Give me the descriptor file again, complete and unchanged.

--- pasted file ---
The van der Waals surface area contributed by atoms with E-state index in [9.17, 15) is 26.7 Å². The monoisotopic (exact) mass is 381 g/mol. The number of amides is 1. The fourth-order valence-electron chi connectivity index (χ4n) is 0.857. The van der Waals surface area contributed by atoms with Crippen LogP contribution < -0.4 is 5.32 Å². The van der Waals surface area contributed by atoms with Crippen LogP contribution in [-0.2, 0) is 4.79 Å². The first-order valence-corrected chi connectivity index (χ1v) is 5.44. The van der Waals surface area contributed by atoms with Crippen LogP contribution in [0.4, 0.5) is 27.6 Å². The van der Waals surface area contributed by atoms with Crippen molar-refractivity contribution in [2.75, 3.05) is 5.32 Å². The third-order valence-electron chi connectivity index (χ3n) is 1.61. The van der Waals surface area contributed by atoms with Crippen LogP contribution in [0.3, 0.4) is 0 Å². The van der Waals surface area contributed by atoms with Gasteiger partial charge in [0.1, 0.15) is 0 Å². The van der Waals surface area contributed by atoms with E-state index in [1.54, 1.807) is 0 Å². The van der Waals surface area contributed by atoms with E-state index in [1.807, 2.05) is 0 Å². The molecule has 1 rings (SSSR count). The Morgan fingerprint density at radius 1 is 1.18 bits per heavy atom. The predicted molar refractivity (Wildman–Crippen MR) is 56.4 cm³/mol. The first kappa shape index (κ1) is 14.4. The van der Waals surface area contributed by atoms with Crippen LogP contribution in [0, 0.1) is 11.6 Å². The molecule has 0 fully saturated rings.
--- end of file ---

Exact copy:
The van der Waals surface area contributed by atoms with E-state index in [9.17, 15) is 26.7 Å². The monoisotopic (exact) mass is 381 g/mol. The number of amides is 1. The fourth-order valence-electron chi connectivity index (χ4n) is 0.857. The van der Waals surface area contributed by atoms with Crippen LogP contribution < -0.4 is 5.32 Å². The van der Waals surface area contributed by atoms with Crippen LogP contribution in [-0.2, 0) is 4.79 Å². The first-order valence-corrected chi connectivity index (χ1v) is 5.44. The van der Waals surface area contributed by atoms with Crippen LogP contribution in [0.4, 0.5) is 27.6 Å². The van der Waals surface area contributed by atoms with Crippen molar-refractivity contribution in [2.75, 3.05) is 5.32 Å². The third-order valence-electron chi connectivity index (χ3n) is 1.61. The van der Waals surface area contributed by atoms with Crippen LogP contribution in [0.3, 0.4) is 0 Å². The van der Waals surface area contributed by atoms with Gasteiger partial charge in [0.1, 0.15) is 0 Å². The van der Waals surface area contributed by atoms with E-state index in [1.54, 1.807) is 0 Å². The van der Waals surface area contributed by atoms with E-state index in [1.807, 2.05) is 0 Å². The molecule has 1 rings (SSSR count). The Morgan fingerprint density at radius 1 is 1.18 bits per heavy atom. The predicted molar refractivity (Wildman–Crippen MR) is 56.4 cm³/mol. The first kappa shape index (κ1) is 14.4. The van der Waals surface area contributed by atoms with Crippen LogP contribution in [0, 0.1) is 11.6 Å². The molecule has 0 fully saturated rings.